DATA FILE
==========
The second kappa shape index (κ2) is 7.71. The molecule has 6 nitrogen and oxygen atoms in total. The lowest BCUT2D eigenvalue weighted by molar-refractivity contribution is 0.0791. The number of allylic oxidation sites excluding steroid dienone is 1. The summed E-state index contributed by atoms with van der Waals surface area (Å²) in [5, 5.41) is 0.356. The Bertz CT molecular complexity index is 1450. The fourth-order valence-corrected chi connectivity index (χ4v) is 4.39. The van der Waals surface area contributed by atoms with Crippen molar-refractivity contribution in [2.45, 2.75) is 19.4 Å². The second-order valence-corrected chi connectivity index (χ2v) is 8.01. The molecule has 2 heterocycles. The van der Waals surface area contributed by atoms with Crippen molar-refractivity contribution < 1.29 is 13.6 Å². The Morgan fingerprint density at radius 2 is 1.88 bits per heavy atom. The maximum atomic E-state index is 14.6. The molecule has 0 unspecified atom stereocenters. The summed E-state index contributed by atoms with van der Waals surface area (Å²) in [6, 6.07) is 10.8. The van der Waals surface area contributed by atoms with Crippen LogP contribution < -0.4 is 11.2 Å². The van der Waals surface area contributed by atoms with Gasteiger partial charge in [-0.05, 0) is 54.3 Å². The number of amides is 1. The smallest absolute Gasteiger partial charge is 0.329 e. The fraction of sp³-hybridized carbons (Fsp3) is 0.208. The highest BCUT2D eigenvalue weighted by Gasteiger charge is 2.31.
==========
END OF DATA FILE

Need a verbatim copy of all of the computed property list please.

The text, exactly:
The second kappa shape index (κ2) is 7.71. The molecule has 6 nitrogen and oxygen atoms in total. The lowest BCUT2D eigenvalue weighted by molar-refractivity contribution is 0.0791. The number of allylic oxidation sites excluding steroid dienone is 1. The summed E-state index contributed by atoms with van der Waals surface area (Å²) in [5, 5.41) is 0.356. The Bertz CT molecular complexity index is 1450. The fourth-order valence-corrected chi connectivity index (χ4v) is 4.39. The van der Waals surface area contributed by atoms with Crippen molar-refractivity contribution in [2.45, 2.75) is 19.4 Å². The second-order valence-corrected chi connectivity index (χ2v) is 8.01. The molecule has 2 heterocycles. The van der Waals surface area contributed by atoms with Crippen molar-refractivity contribution < 1.29 is 13.6 Å². The Morgan fingerprint density at radius 2 is 1.88 bits per heavy atom. The maximum atomic E-state index is 14.6. The molecule has 0 unspecified atom stereocenters. The summed E-state index contributed by atoms with van der Waals surface area (Å²) in [6, 6.07) is 10.8. The van der Waals surface area contributed by atoms with Crippen LogP contribution < -0.4 is 11.2 Å². The van der Waals surface area contributed by atoms with Gasteiger partial charge in [-0.05, 0) is 54.3 Å². The number of amides is 1. The smallest absolute Gasteiger partial charge is 0.329 e. The fraction of sp³-hybridized carbons (Fsp3) is 0.208. The highest BCUT2D eigenvalue weighted by Gasteiger charge is 2.31.